Roadwork will slow your travels through Yellowstone National Park this summer, with various bridge and pavement widening projects on tap in the park.
Yellowstone National Park
People have been collecting stuff forever. When adults visit national parks, they can collect passport stamps or pamphlets. Children earn Junior Ranger badges, though getting one takes a lot more effort and time than a passport stamp. But there’s something else out there to collect, too, and it looks a lot like baseball trading cards
The beauties of technology continue to make it easier to appreciate and enjoy the national parks. The latest is the arrival of high-definition cameras focused on Old Faithful in Yellowstone National Park.
Spotting wildlife in national parks seems intuitive. After all, bears, moose, elk and other wildlife are the calling cards for such parks as Rocky Mountain, Yellowstone, Great Smoky, and so many others. Still, knowing when and where to look can improve your success rate of spotting specific species, and this book can help you accomplish that.
Across the National Park System, groups are constantly work to improve the plight of both animals and human visitors. At Yellowstone National Park, one aspect of that effort is to install bear-proof boxes that will keep bears and campers out of each other's way. But as of today, more than 1,000 bear boxes are still needed, and the Yellowstone Park Foundation is trying to raise the money needed to close that gap.
Some of the best paddling waters in the National Park System can be found in Grand Teton and Yellowstone national parks, and for years these two parks offered a great deal: One permit for boating in both parks. Concerns about invasive aquatic species have made that deal a thing of the past.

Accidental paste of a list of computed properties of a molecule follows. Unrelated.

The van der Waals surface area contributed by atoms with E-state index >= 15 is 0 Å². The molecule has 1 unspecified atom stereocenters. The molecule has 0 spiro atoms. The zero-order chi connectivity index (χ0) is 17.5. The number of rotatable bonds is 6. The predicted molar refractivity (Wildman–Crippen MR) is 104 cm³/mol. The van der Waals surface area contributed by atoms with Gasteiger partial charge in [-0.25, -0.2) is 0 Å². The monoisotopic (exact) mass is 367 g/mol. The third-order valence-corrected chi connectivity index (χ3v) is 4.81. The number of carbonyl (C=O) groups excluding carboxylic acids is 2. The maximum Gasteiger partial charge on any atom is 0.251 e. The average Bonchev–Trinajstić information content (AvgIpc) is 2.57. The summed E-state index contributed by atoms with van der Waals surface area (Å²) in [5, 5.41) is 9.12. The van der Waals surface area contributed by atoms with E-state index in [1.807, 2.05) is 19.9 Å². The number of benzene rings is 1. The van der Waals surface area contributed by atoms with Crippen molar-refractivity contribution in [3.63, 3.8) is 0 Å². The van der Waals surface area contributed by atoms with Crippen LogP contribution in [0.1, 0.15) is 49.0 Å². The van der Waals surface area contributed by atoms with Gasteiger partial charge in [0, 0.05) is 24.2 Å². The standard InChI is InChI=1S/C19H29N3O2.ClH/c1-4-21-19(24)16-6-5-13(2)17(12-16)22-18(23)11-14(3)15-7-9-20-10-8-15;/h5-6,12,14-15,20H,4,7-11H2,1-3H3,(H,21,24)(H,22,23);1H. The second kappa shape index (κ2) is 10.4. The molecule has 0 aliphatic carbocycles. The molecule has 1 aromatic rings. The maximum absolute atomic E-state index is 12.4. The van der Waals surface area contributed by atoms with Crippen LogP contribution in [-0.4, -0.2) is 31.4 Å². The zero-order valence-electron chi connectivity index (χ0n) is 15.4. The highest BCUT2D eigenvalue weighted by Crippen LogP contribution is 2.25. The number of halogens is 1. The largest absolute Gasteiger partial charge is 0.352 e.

Reaching into his daypack, the ranger pulled out a banana slug. Not a real one, but a stuffed animal version, a perfect prop to explain just exactly what banana slugs were to the youngsters in his audience here in the Hoh Rain Forest of Olympic National Park.
National Park Service rangers from across the park system have been honored by Interior Secretary Sally Jewell for valor in the line of duty.
Spring can come slowly in the national parks in the Rocky Mountains, as evidenced by the many weeks it takes to open Trail Ridge Road in Rocky Mountain National Park and Going-to-the-Sun Road in Glacier National Park. And that slow transition of seasons requires you to keep your wits about you if visiting the parks in this season.
At this moment I am sitting in the forests fringing Yellowstone National Park in a blind, which is a camouflaged colored tent with windows that the camera lens fits through, hoping and praying that nine or ten little fox kits will come out and play. Or that their mother will return to the den with a fat juicy vole and teats filled with milk, because there is nothing like watching 10 babies running to greet mom.